Sharon K. McGhee, WVON radio personality and playwright, dies at 55
Joan Giangrasse Kates
(September 17, 2012) As a young girl, Sharon K. McGhee would speak
before her church's congregation in St. Louis, a Sunday ritual aimed at
building confidence in children that was the seed of a career as a
Chicago radio personality known by thousands of listeners for her
"Sharon never had a problem speaking up," recalled her younger brother,
Ivan McGhee, with a laugh. "She'd get up in front of all those people
and just keep talking and talking. Nobody knew if she would stop."
Ms. McGhee parlayed her gift for gab into a radio gig in St. Louis, then
a reporting job at WVON radio that led to her becoming a well-known
on-air personality and a news director.
She died at 55 on Tuesday, Sept. 11, at her brother's Columbia, Mo.,
home after a long battle with ovarian cancer, relatives said.
"There was just something so captivating about her personality — on and
off the air," said Melody Spann Cooper, president of WVON, who hired Ms.
McGhee as a reporter in 1997. "As a journalist, she had strong opinions,
and that's exactly how her fan base liked it. As a friend and colleague,
she was just plain fun. There was never a dull moment with Sharon."
Ms. McGhee was also a playwright who penned "The PocketBook Monologues,"
based on African-American women's personal stories about their sexuality
and sexual responsibility.
The play was critically acclaimed and received kudos from Dr. Joycelyn
Elders, the former U.S. surgeon general, relatives said. It was inspired
by "The Vagina Monologues," but includes in its title an expression for
female private parts used by some older African-American women. Its
success prompted Ms. McGhee to briefly leave the station in 2006 to
pursue a full-time writing career.
"She knew she'd have to leave her job with the station to devote more
time to her writing, but still she was torn," Spann Cooper said. "So we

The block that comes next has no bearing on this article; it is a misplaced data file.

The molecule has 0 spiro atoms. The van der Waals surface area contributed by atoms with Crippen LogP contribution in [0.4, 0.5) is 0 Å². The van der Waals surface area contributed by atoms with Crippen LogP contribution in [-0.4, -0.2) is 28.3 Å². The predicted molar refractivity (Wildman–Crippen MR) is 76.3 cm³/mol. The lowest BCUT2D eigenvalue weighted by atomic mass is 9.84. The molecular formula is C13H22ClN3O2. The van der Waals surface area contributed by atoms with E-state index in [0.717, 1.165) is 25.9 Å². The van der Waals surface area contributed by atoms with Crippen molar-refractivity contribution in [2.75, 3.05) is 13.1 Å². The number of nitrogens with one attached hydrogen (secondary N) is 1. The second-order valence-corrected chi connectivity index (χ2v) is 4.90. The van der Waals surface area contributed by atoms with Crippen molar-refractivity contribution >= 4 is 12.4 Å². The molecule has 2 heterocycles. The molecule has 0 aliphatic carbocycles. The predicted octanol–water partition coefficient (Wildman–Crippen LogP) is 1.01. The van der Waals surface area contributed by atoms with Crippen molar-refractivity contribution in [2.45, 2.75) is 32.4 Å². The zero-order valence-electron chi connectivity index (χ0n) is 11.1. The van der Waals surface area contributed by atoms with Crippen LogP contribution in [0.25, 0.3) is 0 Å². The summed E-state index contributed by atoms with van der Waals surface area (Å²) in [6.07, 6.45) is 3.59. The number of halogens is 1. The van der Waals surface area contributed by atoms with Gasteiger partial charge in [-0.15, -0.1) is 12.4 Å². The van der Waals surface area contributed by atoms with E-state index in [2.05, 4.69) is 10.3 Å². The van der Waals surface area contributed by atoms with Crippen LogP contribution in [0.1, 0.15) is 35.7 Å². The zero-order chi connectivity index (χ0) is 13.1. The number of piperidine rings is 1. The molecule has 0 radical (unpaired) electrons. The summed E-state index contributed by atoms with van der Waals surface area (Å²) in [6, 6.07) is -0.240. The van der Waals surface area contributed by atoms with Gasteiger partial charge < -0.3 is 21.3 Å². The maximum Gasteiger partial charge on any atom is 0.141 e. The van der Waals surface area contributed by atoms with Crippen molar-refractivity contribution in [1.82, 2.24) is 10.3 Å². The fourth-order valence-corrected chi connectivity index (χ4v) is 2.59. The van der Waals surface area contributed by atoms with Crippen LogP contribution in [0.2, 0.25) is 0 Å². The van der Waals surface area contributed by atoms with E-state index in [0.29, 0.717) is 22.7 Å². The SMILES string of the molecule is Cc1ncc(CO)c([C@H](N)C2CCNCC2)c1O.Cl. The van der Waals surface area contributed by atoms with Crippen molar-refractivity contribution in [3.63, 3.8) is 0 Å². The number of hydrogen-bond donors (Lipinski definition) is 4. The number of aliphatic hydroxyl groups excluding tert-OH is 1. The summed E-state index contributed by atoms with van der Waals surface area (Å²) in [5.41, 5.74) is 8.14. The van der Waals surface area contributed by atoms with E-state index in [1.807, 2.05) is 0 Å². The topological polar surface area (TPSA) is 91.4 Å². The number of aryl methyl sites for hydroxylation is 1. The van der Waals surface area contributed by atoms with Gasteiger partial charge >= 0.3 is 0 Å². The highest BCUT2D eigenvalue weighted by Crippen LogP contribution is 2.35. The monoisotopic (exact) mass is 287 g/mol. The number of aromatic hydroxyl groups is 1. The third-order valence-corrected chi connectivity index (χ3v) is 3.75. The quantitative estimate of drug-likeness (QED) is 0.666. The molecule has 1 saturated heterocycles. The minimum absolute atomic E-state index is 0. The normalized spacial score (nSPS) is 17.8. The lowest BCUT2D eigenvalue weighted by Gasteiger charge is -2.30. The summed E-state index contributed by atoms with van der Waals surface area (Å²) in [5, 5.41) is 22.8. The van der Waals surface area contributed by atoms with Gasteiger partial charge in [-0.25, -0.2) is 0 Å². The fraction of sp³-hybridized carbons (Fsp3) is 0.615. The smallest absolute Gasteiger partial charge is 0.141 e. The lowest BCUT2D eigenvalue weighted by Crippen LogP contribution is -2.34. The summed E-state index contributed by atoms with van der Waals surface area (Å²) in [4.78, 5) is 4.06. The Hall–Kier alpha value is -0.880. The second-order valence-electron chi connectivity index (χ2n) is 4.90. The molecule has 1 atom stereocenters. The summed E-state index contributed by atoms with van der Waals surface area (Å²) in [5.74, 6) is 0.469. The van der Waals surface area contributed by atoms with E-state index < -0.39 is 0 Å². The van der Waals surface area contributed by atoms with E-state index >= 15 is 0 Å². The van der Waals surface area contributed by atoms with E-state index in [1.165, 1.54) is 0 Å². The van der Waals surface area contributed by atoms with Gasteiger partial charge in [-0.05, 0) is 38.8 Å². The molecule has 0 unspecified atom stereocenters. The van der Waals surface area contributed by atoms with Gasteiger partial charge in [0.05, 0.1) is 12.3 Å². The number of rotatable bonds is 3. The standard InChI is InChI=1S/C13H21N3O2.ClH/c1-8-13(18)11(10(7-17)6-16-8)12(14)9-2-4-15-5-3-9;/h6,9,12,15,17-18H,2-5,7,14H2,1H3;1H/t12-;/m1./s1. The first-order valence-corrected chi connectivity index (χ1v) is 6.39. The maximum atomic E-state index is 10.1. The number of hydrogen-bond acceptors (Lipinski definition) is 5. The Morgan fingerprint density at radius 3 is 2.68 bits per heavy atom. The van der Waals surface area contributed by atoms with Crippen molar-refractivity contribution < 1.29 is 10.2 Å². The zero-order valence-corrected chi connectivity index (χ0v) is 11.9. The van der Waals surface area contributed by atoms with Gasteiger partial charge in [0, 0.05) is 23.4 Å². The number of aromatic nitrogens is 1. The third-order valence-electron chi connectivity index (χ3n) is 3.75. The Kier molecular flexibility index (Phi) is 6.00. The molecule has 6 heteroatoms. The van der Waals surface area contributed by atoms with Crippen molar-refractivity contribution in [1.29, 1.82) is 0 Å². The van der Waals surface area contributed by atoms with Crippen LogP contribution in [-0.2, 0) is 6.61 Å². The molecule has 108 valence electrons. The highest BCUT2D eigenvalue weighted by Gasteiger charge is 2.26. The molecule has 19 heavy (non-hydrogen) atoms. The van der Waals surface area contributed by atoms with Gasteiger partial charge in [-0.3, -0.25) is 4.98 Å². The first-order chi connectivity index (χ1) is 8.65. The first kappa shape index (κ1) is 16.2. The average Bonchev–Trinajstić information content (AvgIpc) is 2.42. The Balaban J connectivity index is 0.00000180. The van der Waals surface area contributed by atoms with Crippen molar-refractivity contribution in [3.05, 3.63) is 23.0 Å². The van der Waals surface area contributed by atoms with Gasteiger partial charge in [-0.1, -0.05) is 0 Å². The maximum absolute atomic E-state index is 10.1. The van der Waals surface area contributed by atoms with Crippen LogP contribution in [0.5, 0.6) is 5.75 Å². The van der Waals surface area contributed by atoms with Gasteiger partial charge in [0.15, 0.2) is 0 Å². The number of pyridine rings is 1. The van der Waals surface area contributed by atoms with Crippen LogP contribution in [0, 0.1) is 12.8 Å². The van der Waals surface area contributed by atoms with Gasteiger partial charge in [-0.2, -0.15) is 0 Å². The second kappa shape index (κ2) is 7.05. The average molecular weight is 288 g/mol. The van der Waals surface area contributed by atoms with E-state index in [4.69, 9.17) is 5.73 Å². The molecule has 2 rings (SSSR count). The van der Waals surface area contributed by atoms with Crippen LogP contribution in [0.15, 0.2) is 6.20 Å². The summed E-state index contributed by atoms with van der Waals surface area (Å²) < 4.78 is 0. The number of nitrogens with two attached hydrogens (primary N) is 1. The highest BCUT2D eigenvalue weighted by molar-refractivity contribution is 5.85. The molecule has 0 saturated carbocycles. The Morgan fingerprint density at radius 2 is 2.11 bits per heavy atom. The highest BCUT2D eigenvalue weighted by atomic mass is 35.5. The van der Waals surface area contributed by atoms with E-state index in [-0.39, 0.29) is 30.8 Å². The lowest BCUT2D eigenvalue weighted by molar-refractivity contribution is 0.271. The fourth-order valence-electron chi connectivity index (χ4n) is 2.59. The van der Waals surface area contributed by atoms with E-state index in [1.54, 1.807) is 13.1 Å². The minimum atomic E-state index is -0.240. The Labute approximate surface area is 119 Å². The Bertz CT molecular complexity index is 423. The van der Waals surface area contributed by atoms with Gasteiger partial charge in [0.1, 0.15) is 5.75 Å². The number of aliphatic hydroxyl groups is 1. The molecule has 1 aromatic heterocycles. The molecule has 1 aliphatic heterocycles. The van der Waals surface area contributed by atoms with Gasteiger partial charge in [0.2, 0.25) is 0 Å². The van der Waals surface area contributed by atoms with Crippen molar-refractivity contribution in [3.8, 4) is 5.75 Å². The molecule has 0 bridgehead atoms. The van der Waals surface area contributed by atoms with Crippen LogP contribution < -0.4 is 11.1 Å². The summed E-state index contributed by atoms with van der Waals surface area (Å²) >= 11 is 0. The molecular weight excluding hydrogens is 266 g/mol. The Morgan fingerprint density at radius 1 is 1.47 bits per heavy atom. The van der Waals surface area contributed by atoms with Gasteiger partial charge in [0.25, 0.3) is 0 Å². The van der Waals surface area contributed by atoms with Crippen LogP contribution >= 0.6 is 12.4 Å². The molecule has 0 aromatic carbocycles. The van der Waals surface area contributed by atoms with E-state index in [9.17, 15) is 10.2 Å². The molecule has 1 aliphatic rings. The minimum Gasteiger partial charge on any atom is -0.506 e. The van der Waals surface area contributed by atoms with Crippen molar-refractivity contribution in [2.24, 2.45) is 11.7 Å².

sat down one day, weighing the pros and the cons."
Ms. McGhee returned to WVON in 2008 after a two-year hiatus. In 2009,
her play was performed at the DuSable Museum of African American History
by Chicago broadcasters Marion Brooks, Cheryl Burton, Micah Materre,
Robin Robinson and Dorothy Tucker.
The play was also incorporated into an episode of "Real Housewives of
Atlanta," which was filmed at the same time Ms. McGhee was receiving
chemotherapy treatments for ovarian cancer.
She resigned as news director in 2010 because of her failing health but
continued to write, including another play called "The Cancer
As a child in St. Louis, Ms. McGhee showed a spirited nature and
extraordinary determination, her brother said.
After graduating from high school, Ms. McGhee joined the Army and served
in Germany, where she inspected missiles. After several years, she
returned to St. Louis and eventually landed a job at KATZ radio, where
she hosted a morning show until the station's format changed in 1997.
"She believed in going after what you want," Spann Cooper said. "Too
often people play it safe, but not Sharon. Once her mind was made up,
she was full speed ahead."
Besides her younger brother Ivan, Ms. McGhee is survived by her father,
J.W., and two other brothers, Don and Joseph.
Visitation will be held at 11 a.m. Saturday at the William C. Harris
Chapel in St. Louis, followed by a memorial service there at noon.
A memorial hosted by WVON in Chicago is pending.
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